Eon UK chief executive Tony Cocker has criticised a decline in “evidence-based policy” for the energy sector. He says “We should return to evidence-based policy and focus on support for institutions and get that continuity and stability back in energy policy – and rebuild confidence in investors.” Despite Cocker’s concerns about the impact of government interventions in the energy market however, he was positive about Eon’s future investment in UK renewables and energy solutions. He said its plans for innovation in local and municipal energy services, including solar PV, doemestic and grid-scale storage and heat networks, will be supported by government plans for regional devolution, industrial strategy, and investment in skills.
Utility Week 27th April 2017 read more »
The Conservative leader’s ham-fisted intervention in the energy market shows how little we can expect from her. Trying to decipher what this general election is about, there is a lot of noise and not much of a signal. Theresa May’s approach to campaigning – avoiding the public and the pesky journalists with their questions – reflects really badly on her fragility. The Tory manifesto is said to be light on anything so conventional as actual policies. Better to promise nothing and be sure to deliver it. You have to search for a clue to what is going on and, on your behalf, I think I have found it. There is nothing going on. In politics you have to judge the advocate as well as the policy. The same idea can mean quite different things depending on who is talking. This week Labour people have lined up to complain that the press treated Mrs May’s plan to freeze energy prices very differently from when, in 2015, Ed Miliband said the same. So they did too. In 2015 freezing prices was written up as teenage Marxism whereas now, lo and behold, it appears to be a reasonable response to hardship for the just about managing. They are right to complain. The bias is embarrassing and anyone on the receiving end of that nonsense has every right to be annoyed about it.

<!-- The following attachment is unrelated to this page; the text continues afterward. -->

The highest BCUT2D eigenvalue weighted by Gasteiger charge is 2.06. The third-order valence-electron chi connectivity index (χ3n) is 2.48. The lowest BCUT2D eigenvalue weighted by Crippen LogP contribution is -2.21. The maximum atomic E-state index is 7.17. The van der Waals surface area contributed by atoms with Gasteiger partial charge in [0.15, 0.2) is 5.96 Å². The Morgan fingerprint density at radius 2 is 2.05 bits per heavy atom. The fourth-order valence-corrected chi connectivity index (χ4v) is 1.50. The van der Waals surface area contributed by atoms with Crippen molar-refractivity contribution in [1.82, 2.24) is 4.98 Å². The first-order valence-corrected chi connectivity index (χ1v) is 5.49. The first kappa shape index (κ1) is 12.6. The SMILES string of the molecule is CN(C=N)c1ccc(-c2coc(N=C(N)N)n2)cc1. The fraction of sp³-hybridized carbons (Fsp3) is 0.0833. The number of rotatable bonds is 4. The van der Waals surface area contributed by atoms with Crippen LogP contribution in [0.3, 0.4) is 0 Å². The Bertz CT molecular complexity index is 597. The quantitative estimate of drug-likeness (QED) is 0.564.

Times 28th April 2017 read more »
Theresa May’s plan to cap gas and electricity bills could put billions of investment in the UK at risk by creating huge uncertainty over government intentions, according to the body representing the big six energy suppliers. In one of the strongest warnings yet about the impact of the cap on standard variable tariffs pledged by the Conservatives, Energy UK protested against “ill-considered” political intervention. “Further price regulation at this moment would create huge uncertainty around future government intentions, potentially putting at risk the billions in investment and jobs needed to renew our energy system,” the group said in its statement for the election published on Friday. Lawrence Slade, Energy UK’s chief executive, said: “What the industry overall needs is a period of certainty so we know what the policy objectives are, what the targets are, the framework is – so we can work together with the investment community to deliver the low-carbon economy that we need.” Controlling prices would hurt competition and innovation, the group added. Ministers should instead “respect” an 18-month review of the energy market by the competition watchdog, which decided against a cap in favour of measures to encourage greater switching, Energy UK urged. Energy UK said that whoever won in the general election on 8 June should also take a new tack on solving fuel poverty, which affected 2.3m households. Help for those who were fuel poor – defined as people whose income would be below the official poverty line after paying for electricity and gas – should be funded through general taxation rather than paid through energy bills, the body said. “The regressive nature of how the government has used the electricity bill to fund these programmes also needs to be reviewed, ending the system whereby the fuel poor pay to fund programmes to help the fuel poor,” said Slade.
Guardian 28th April 2017 read more »